Do you know Granacci or Larciani?

Florence must be visited within the context of its surrounding countryside. Pity those poor tourists who swelter through the impossibly torrid Florentine summer visiting one overcrowded art gallery after the other and knowing nothing of such charmed places as Settignano, L’Impruneta and Antella.

The oratorio dell ’Antella dedicated to saint Catherine of Alexandra dates back to the fourteenth century and is situated above the Arno just to the south east of Florence. From the outside it looks like any other modest chapel with rough stone walls and few architectural pretensions. Indeed, I still remember the time when it was utterly neglected and housed a veterinary practise alongside which today has been converted into a reception centre for special occasions like weddings.

The oratorio interior, however, is quite a different matter. Of its two bays the second is completely frescoed with scenes from the life of Saint Catherine by that master of the international gothic Spinello Aretino (who also painted the cycle of frescoes illustrating the life of Saint Benedict in the sacristy of San Miniato al Monte) and in the apse are older frescoes by the Master of Barberino and Pietro Nelli

Considering that the chapel is a popular venue for weddings the apse frescoes, in particular do not bode well for marital bliss as they show the various tortures the Egyptian saint was subject to including flagellation and, finally, the famous Catherine wheel, here depicted by two of them, placed side-by-side with big teeth ready to tear the saint’s flesh apart (now more commonly associated with Guy Fawkes night’s pyrotechnic displays in the UK).

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In the middle of this pictorial exuberance exhibitions are regularly assembled. The current one is devoted to Francesco Granacci and Giovanni Larciani and runs until 12th January next year.

Apart from enjoying the delightful countryside leading to the oratorio we learnt much about lesser known Florentine painters, particularly those of the mannerist period which succeeded the high renaissance. Francesco Granacci seems to have been unduly neglected until recently but anyone who has wandered into London’s National Gallery will be familiar with his noble portrait of an armoured man.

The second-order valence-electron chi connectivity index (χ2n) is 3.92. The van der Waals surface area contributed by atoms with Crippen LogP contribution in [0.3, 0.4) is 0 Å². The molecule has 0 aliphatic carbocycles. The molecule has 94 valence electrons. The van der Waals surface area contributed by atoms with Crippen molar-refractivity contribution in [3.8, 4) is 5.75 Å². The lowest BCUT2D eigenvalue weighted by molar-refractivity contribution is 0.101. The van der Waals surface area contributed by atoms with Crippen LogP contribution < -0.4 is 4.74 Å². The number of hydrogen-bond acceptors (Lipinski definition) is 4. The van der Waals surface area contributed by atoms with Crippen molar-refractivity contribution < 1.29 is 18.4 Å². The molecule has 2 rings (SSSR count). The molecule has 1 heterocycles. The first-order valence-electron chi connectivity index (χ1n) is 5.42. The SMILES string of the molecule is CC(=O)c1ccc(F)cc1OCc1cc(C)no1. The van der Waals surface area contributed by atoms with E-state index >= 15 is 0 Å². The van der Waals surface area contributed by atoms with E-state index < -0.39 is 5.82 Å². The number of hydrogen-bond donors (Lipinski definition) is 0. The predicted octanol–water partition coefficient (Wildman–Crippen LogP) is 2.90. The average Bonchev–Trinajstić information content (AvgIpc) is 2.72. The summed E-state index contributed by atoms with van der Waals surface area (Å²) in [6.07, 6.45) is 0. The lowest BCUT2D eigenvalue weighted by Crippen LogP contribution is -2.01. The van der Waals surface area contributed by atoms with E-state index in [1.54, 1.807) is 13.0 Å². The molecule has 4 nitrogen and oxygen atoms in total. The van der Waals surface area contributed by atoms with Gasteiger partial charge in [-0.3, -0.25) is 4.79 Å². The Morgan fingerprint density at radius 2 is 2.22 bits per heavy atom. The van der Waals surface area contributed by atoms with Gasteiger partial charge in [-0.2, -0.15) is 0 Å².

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Granacci was born in the nearby village of Villamagna in 1469 and learnt his craft in Domenico Ghirlandaio’s studio where even Michelangelo, who became his friend and with whom he attended Lorenzo the Magnificent’ school in the Garden of San Marco was a pupil. Vasari dedicates one of his lives to Granacci but attributes and dates several works mistakenly to him.

Granacci’s early work was influenced by the style of Filippino Lippi. In 1508 Granacci went to Rome, where he helped Michelangelo transfer the cartoons, on which he sketched the original layout, onto the ceiling of the Sistine Chapel.

Back in Florence, Granacci received various commissions: he painted a Madonna and Child with Saints Francis and Jerome for the Augustinian convent of San Gallo (now in the Galleria dell ‘Accademia), the Madonna of the Girdle for the Compagnia di San Benedetto Bigi, and in 1515 he helped prepare the stage settings for the visit to Florence of Pope Leo X.

Granacci’s full artistic maturity occurred around 1519, with works such as The Virgin and Child with Saint John the Baptist (Museum of Western and Oriental Art in Odessa, Ukraine). Works of 1520-1525 betray a direct influence of Fra Bartolomeo (Madonna enthroned between St. Sebastian and St. Francis in Castelfiorentino, Sacred Conversation in Montemurlo), and there is even the influence of Raphael’s teacher, Pietro Perugino in the altarpiece of the Assumption of the Virgin with Four Saints ( Galleria dell ‘Accademia , Florence, 1525 ) .

For me the Madonna on display in the centre of the chapel shows Granacci at his best. Her face is quite exquisite and utterly hypnotised me with its beauty.

Granacci died in 1543 and is buried in the church of Sant’Ambrogio in Florence.

You can judge for yourselves as to whether the revaluation of Granacci’s paintings is justified here:

As for Larciani, a close contemporary of Granacci, we found his work ill-proportioned and even weird. Granacci is far to be preferred in this interesting exhibition.

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One thought on “Do you know Granacci or Larciani?

  1. Pingback: Claire Claremont: the Epilogue | From London to Longoio (and Lucca and Beyond) Part Two

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